For some conservatives, the value of tradition lies in its tendency to reflect an eternal order, a natural law of which tradition is but an approximation. For others, long-established practices and institutions are valuable because they provide the stability societies need for their well-being. The first sort of conservative is liable to advocate a departure from tradition if it too imperfectly reflects the natural law. The second is more likely to favor preserving tradition, even when this might entail a compromise on moral principle, in the interests of maintaining continuity with settled expectations and respect for precedent. Whereas conservatism of the first sort often rests on a robust metaphysical conception of human nature and systematic moral theory, the second type is commonly associated with skepticism about the possibility of metaphysical and moral knowledge.

Edmund Burke is interesting for many reasons, but perhaps chief among them is that he appears to straddle this divide between conservatisms. On the one hand, he clearly regarded those traditions he sought to preserve as deriving from a divine order to which we are duty bound to submit ourselves. On the other hand, he was highly suspicious of abstract theory of any sort. The essays in Ian Crowe’s important new anthology reflect this tension and thereby illustrate how the conflicts that often arise among contemporary conservatives may well have their origin in the thinking of their common spiritual father.

Joseph L. Pappin III favors a reading of Burke as essentially a conservative of the metaphysical sort, and in an essay on Burke’s relationship to the Thomistic natural-law tradition he argues that, contrary to the common reading of Burke as a kind of empiricist, utilitarian, or pragmatist, he was in fact more or less in agreement with St. Thomas Aquinas concerning matters of philosophy. (Here Pappin follows Burke scholar Peter Stanlis, himself the subject of an essay in this volume by Jeffrey O. Nelson.) In defense of his interpretation, Pappin points out that Burke was hostile not so much to abstract theory per se but rather to skeptical conclusions in metaphysics and excessively rationalistic approaches in ethics. He also notes that Burke believed that God could be known through His works, rejected Hume’s doubts about causality, and believed in natural human inclinations.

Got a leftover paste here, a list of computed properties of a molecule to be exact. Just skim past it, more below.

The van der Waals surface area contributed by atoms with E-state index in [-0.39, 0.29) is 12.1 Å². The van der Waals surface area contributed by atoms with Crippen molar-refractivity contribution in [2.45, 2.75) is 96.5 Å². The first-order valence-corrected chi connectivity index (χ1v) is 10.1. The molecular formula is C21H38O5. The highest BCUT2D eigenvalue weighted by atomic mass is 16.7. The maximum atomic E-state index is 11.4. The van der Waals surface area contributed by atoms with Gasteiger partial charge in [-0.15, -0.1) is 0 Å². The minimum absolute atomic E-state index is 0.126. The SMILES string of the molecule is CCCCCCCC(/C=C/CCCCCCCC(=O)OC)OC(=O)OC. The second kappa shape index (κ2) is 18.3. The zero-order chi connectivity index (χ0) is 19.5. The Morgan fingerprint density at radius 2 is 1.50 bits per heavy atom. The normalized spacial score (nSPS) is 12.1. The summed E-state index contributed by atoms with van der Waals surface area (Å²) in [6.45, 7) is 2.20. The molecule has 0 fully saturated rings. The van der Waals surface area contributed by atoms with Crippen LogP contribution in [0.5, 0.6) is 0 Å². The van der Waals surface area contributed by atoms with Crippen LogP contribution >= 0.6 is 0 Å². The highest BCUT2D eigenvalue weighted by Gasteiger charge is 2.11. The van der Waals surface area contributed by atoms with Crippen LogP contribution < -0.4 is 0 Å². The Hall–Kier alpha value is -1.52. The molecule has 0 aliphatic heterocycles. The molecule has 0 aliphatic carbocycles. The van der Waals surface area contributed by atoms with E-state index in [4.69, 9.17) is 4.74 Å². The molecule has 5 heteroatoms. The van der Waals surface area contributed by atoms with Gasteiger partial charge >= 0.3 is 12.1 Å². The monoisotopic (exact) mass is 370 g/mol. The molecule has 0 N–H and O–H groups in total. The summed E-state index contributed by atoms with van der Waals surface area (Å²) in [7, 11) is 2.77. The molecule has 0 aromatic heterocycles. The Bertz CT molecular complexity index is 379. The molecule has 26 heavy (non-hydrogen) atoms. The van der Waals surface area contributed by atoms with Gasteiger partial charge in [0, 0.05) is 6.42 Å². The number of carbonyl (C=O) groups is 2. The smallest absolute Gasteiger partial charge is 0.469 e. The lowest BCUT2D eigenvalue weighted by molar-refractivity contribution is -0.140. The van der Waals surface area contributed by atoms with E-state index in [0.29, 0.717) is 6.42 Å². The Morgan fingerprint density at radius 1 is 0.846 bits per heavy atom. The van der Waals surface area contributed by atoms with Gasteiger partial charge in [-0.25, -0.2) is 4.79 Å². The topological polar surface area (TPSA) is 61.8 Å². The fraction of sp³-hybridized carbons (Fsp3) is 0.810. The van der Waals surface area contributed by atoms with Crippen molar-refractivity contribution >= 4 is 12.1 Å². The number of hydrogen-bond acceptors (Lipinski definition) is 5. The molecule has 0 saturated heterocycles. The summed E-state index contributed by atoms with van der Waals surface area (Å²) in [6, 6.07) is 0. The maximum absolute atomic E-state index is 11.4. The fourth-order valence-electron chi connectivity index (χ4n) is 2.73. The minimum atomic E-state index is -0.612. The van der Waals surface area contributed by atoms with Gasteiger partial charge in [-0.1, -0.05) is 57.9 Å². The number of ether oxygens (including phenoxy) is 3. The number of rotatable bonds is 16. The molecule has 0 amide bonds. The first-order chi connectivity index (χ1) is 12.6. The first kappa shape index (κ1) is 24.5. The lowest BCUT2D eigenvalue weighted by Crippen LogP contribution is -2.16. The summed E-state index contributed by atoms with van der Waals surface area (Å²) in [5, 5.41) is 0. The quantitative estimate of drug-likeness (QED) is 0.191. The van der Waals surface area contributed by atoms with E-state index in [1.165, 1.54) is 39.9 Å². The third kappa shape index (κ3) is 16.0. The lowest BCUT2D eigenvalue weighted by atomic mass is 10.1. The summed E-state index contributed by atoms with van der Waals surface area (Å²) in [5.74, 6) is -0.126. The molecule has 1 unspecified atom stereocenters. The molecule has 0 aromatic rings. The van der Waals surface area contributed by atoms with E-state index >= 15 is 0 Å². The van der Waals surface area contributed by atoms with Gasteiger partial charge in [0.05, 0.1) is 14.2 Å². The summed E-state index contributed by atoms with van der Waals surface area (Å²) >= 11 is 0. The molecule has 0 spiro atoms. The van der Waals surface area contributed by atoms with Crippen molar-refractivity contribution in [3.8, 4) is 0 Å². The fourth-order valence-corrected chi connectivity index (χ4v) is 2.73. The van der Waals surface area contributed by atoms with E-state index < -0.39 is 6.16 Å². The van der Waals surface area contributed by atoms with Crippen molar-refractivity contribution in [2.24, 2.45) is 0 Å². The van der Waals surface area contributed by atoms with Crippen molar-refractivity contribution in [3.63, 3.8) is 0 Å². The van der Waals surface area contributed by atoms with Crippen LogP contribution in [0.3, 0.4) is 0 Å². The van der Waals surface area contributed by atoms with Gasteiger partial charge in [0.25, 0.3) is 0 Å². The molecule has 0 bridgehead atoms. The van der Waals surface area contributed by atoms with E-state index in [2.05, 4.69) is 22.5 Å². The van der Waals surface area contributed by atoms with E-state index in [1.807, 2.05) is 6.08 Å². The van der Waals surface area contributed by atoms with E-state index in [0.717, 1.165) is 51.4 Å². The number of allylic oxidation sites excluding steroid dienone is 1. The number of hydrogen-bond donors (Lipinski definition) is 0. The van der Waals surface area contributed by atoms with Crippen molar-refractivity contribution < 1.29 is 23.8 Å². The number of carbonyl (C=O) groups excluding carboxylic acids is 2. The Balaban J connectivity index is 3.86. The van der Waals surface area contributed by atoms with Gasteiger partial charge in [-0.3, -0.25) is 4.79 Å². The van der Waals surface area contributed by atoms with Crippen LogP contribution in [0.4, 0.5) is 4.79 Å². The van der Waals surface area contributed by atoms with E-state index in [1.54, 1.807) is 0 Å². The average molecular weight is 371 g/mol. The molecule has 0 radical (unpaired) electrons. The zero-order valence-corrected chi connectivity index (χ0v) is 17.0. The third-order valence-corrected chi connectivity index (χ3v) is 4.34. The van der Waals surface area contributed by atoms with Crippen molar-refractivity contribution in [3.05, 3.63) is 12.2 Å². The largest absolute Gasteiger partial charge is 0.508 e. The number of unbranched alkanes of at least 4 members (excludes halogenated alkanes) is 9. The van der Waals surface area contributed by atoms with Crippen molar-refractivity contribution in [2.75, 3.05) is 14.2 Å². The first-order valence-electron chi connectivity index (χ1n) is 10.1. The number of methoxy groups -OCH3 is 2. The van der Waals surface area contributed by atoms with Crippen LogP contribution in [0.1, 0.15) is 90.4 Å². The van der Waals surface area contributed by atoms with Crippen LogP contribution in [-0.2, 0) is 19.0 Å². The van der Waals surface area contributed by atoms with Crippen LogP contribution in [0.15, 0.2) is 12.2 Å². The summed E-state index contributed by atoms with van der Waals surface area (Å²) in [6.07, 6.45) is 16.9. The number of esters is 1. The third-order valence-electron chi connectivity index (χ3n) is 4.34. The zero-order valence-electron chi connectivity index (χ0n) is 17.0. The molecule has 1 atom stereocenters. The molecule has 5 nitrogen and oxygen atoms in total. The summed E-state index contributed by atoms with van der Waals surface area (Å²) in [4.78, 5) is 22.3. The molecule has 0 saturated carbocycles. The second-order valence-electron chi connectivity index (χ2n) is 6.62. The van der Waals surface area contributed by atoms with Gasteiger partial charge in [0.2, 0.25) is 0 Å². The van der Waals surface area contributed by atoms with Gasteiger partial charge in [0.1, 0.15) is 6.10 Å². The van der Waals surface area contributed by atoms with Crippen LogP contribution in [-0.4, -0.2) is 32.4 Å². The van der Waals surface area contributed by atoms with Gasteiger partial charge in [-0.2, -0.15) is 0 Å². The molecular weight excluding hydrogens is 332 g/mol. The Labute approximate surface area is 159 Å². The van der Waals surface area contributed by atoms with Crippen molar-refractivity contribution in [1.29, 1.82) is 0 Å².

Nevertheless, it seems a stretch to conclude from all this that Burke was more or less committed to the sort of ambitious metaphysical project associated with Scholasticism. That one refuses to embrace skepticism does not entail that one has embraced Aquinas; and as Crowe indicates in his introduction to the volume, the Scottish “Common Sense School” of thought associated with Thomas Reid is more likely to have influenced Burke’s thinking. In fact, there seems to be little in the philosophical views Pappin attributes to Burke that would differentiate him even from, say, John Locke, and Locke was definitely no Thomist. Locke was also not exactly a conservative, so it isn’t clear that Burke’s philosophical views have any essential connection to his conservatism.

F.P. Lock’s account of Burke’s religious views seems a likelier representation of Burke’s actual philosophical position. As Lock notes, Burke’s tendency was to look for the foundation of religion in psychology rather than in metaphysics—and in particular in instinctive human impulses rather than in the sort of theistic proofs favored by the medieval philosophers. He also tended to de-emphasize the importance of miracles and to doubt the reality of eternal punishment. He was, in general, latitudinarian in matters of doctrine and stressed religion’s moral and social utility over its metaphysical content. Indeed, he even seems to have been highly sympathetic to the idea that Hinduism was just as suitable a religion for the Indians as his own Anglican Christianity was for the English. (Burke’s attitudes toward India and Indian culture are treated at greater length here in an essay by Frederick Whelan.) None of this is meant to imply that Burke was ultimately a skeptic: he had an unshakeable belief in divine Providence and loathed atheism. But it is striking how modern—indeed, how unconservative—were his theological beliefs. As Lock notes, while Burke was certainly no deist, his “description of ‘true religion’ is one to which many deists could have subscribed.”